Obama’s Abuse of War Powers

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The acts of war ordered by President Barack Obama against the government of Libya violated provisions of the U.S. Constitution and the War Powers Resolution of 1973. He also exceeded his authority by pledging U.S. combat support to the United Nations Security Council and to NATO for military measures against Libya. The United States may soon find itself entrapped in a costly civil war in that North African nation.

Congress is complicit in these violations, because it failed to demand presidential compliance with the Constitution and public law and neglected its own explicit constitutional duty in the exercise of war powers.

The War Powers Resolution was enacted in the wake of the Vietnam ordeal by members of Congress, myself included, who considered that war unauthorized by Congress and a gross abuse of constitutional war powers. Our goal was to prevent future unauthorized presidential wars. I joined other members of Congress in overriding President Richard Nixon’s veto, and during my remaining years on Capitol Hill maintained close vigilance on presidential compliance. Compliance was satisfactory by Presidents Gerald Ford and Jimmy Carter, as well as by both Presidents Bush. In recent years I find no sign of vigilance or compliance. It is a sad, dangerous state of affairs.

Mandated presidential reports are a major feature of the resolution. In the absence of a war declaration, a written presidential report must be delivered to the speaker of the House of Representatives and the president pro tempore of the Senate within 24 hours of each order that moves substantial U.S. military forces into hostile areas. It must list reasons for the decision, military forces to be committed, and the expected duration of war measures.

It cites a constitutional way for Congress to overturn any such presidential decision. Any member of Congress can challenge the president’s decision by introducing a bill called a concurrent resolution of disapproval. If approved by both House and Senate, this legislation requires the president to rescind his war decision. The War Powers Resolution even authorizes expedited parliamentary procedures when a disapproval resolution is introduced in either chamber of Congress.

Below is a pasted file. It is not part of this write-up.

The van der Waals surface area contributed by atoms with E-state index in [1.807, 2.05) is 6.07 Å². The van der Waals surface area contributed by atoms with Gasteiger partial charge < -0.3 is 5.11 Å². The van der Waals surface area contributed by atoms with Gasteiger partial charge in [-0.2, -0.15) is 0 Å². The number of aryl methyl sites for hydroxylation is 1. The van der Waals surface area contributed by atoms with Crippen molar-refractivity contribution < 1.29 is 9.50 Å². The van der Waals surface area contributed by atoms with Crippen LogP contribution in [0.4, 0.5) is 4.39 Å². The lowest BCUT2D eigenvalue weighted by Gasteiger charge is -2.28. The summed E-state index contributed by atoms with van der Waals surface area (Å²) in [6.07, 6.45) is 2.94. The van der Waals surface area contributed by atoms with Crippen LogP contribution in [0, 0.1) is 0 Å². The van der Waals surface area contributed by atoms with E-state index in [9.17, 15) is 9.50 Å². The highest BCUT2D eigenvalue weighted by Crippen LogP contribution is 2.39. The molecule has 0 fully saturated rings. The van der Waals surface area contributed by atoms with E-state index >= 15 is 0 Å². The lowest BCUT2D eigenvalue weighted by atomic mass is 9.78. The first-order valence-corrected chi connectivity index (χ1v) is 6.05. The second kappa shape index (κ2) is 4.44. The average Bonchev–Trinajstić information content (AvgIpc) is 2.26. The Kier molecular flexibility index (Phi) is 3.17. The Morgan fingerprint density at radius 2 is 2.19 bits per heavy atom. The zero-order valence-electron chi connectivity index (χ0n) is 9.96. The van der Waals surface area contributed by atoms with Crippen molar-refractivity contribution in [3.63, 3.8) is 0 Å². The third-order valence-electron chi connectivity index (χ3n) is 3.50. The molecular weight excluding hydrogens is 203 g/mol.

These provisions were intended to bring Congress close to the president as he ponders war-making decisions, a role clearly intended by the authors of the U.S. Constitution. The resolution limits the time for delivery of presidential reports to 24 hours in the hope that the quick deadline will cause the president to give close attention to the likely reaction of Congress. We believed it could be an important, timely restraint on a president whose decision at the moment must be reflective and wise. It would also be a strong reminder that Congress has the power to overturn the president’s decision quickly by enacting a concurrent resolution of disapproval.

In assaulting Libya, President Obama acted as if the War Powers Resolution did not exist. Instead of sending a written report to congressional leaders within 24 hours, as required by law, he did not write until five days after the assault began. The five-day lapse was a violation of law, but in a sense it was delivered in blinding speed. In recent years, reports mandated by the War Powers Resolution for delivery within 24 hours of presidential decisions usually are bundled and delivered semi-annually. Yes, semi-annually.

Obama had ample time to consult with congressional leaders during the weeks preceding the assault on Libya, which meant consultations were legally mandated by the War Powers Resolution. None occurred.

From the start, Obama proceeded in a cavalier, almost casual manner. In announcing war measures in Libya, he mentioned neither Congress nor the U.S. Constitution. He did not even return to Washington from a visit in South America to make the announcement. He acted as if war-making is a routine privilege a president may undertake entirely at his option, like shaving or adjusting his necktie, without even a wink or nod toward the people’s branch of government.

Obama violated important requirements set forth in the War Powers Resolution, but Congress did nothing to prompt presidential compliance or protest his violations. To this day Congress has not authorized acts of war in Libya.

We must face reality: the War Powers Resolution will work only if Congress is vigilant and demands full compliance by the president. With few exceptions, today’s members of Congress, like those in the recent past, unwisely see decisions on war as a prickly nettle they are content to leave to the president. They need to be reminded that war is the worst burden government can place on citizens. It becomes heavier with the emergence of massive new high-tech war instruments, each of which magnifies, rather than reduces, the necessity of congressional restraint on presidential war-making. No citizen, not even the president, should have the authority to initiate war measures.

Obama’s abuse of war powers stands the Constitution on its head. He should be ashamed, and so should our complacent Congress for letting it happen.

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